True thank you notes to customers do not include discount offers and coupons to use on the next transaction. Asking for referrals here is controversial as Don't include discounts in thank you noteswell; you would have to be extremely tactful. While some marketers will argue that not including such things is missing an opportunity, I believe it cheapens the message. You want your clients to feel your true appreciation, not feel like you’re just buttering them up to get them to buy something else. Certainly, there’s a time and a place for making new offers and requesting referrals; I’m just not convinced that you can put it in a thank you note and still come across as sincere.

If you ever need help in crafting your thank you notes to clients or customers, let me know. I’m happy to brainstorm with you.

The Humanization of Business

Years ago, back in the days of our grandparents, most people conducted business with people they knew. Business was local and you would recognize your vendors and suppliers if you ran into them at the grocery store. Some deals were done with contracts, but all agreements involved a handshake. There was a human element to every transaction.

Today, we can pretty much run our business and personal lives without having to interact with other humans. Everything can be bought and sold online, Writing emailconversations conducted via email or text. We can, however that doesn’t mean we should. For all the technology that’s been developed, humans are still wired to need physical contact and interaction with other humans. Perhaps ironically, the ability and expectation to be constantly available via electronic communications has actually created a greater importance for physically reaching out and touching someone.

How many of your clients do you know personally? Depending on your industry, you may have met with every one of them at some point in the relationship. Or you may have never even had a one-on-one conversation with them. The more of your business is conducted electronically, the higher the risk you have of customers leaving without saying goodbye. Why? Because it’s easy to walk away from someone you don’t really know, a business with which you have no real connection, even if they are providing you with a valuable service.

It’s much more difficult to change suppliers when you’ve had tangible interactions with someone. And this is why it’s so critical to take communications with your customers beyond the Internet! It’s especially important when you can’t physically meet face to face to send notes, gifts, tangible representations, because those things act as your surrogate. They are material stand-ins that aren’t likely to be ignored and can’t be deleted with a keystroke.

When you send a tangible gift, you’re telling your customer that he is important to you. He’s not getting the message that he’s just one of 1,000 people on a mass email list. He’s getting the message that he’s special, even if, in reality, you sent the same thing to 1,000 other people too.

Just last week, I received a bookmark and a note in the mail from a colleague. Her note Heart Bookmarksaid, “I am grateful to be connected to you,” and included a short list of her favorite books. Wow, very cool and unexpected (which is part of what makes it so cool!). Now I know I’m not the only person to whom she sent that gift, but it doesn’t matter. What matters is that she cares enough about our relationship to reach out and touch me in that way. We’ve never met in person, but she just strengthened our bond.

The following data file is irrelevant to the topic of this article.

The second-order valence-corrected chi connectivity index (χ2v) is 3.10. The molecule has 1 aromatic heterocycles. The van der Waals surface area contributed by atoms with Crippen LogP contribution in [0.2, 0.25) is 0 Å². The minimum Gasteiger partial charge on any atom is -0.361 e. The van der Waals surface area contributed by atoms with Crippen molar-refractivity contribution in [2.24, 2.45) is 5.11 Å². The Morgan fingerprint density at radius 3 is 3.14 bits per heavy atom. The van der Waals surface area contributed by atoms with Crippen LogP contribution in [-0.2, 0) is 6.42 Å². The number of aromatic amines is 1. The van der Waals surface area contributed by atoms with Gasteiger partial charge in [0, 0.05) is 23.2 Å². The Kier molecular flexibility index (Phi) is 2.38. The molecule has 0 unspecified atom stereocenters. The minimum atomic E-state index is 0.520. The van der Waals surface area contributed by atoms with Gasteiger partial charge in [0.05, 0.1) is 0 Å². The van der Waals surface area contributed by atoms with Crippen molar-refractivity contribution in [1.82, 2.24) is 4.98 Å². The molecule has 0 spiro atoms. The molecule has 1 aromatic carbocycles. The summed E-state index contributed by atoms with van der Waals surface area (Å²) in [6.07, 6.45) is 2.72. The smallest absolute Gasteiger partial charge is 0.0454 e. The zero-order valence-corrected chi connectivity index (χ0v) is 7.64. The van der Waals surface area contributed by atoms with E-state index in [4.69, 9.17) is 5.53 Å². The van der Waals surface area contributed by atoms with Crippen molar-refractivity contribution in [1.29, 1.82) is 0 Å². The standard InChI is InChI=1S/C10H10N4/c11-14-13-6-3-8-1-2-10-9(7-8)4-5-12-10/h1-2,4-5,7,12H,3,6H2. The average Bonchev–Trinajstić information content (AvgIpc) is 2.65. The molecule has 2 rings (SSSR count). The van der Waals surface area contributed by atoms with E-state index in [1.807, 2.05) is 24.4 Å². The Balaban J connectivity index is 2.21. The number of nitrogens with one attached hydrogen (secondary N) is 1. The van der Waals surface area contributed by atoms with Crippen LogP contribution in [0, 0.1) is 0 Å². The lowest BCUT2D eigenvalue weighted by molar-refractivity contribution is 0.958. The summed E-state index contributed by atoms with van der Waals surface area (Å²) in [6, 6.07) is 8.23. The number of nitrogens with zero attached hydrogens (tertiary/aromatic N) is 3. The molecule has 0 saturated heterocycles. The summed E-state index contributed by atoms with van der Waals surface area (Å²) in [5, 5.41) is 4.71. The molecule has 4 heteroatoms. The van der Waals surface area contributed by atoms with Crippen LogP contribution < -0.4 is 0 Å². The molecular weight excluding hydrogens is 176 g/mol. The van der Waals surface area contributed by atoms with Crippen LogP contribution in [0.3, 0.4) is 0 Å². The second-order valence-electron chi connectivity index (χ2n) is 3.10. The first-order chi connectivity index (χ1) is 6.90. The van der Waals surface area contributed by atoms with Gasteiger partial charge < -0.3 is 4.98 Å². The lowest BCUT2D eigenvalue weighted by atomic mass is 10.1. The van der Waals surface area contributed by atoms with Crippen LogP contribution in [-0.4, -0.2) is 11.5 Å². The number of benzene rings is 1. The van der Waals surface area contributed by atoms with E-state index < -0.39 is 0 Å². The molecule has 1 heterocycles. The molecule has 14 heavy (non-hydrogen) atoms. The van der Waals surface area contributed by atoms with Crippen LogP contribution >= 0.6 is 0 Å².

You can bury your head in the sand and say it’s not true, or choose to believe you and your customers are more evolved than to need such physical connections. The bottom line is humans are still wired to desire tactile interaction with other humans. Recognize and provide it to your customers and you will see the benefits in the success of your business.

Saying Thank You to Clients on Valentine’s Day

ValenValentine's is a great time to show appreciation for customerstine’s Day is right around the corner. Admittedly, I’m not a fan of what I consider a “Hallmark Holiday.” However, I do see this holiday as an opportunity for savvy business people to tell customers how much they love doing business with them. Reaching out on Valentine’s Day and saying thank you to clients works for a few reasons.

    1. Hardly anyone else is doing it. I’m a strong advocate for going against the grain when it comes to marketing. If everyone is sending client appreciation gifts at Christmastime, then I recommend NOT doing that. The whole point of marketing is to stand out so you can catch your audience’s attention and get them to take action. So, first you have to do something noteworthy and showing up at their doorstep with Valentine’s cards or gifts is memorable.

 

    1. You can have fun with this. It’s Valentine’s Day, no reason to be all serious or traditional. Remember we’re talking clients here, not romance, so use some humor. If you’re feeling creative, you can take a stab at writing some poetry. I actually stopped as I was writing this post and made my attempt at this genre. Um, it’s not exactly Emily DickinsonWrite a poem to clients for Valentine's Day or Maya Angelou, but if you are one of my clients, you may have the good fortune to see it when you open your mail in a few days. I’ll share this; it starts out “Valentine’s Day is here…”

      You can certainly go with candy, nothing wrong with chocolate M&Ms, but chocolate kisses might send the wrong message. Go with a message like, “Valentine’s Day means chocolate. It’s also a great time for us to share with you how much we value you as a client.” Or how about a book – “I loved this book and thought you would too. Letting you know how much we appreciate your business.”

 

  1. Some people don’t have a Valentine. Okay, I said it’s not a time to be serious, but in reality this day can be hard for people who don’t have someone significant in their lives right now. Some of your customers may not get any kind of acknowledgement of their specialness today and that could leave them feeling lonely. You can remedy that by letting them know they are important to you and they will remember you kindly for doing so.

This Valentine’s Day, make the most of the chance to strengthen relationships with your clients. Let me know what creative ideas you come up with, or what you are lucky enough to receive from one of your vendors. Share in the comments section here or on our Facebook page.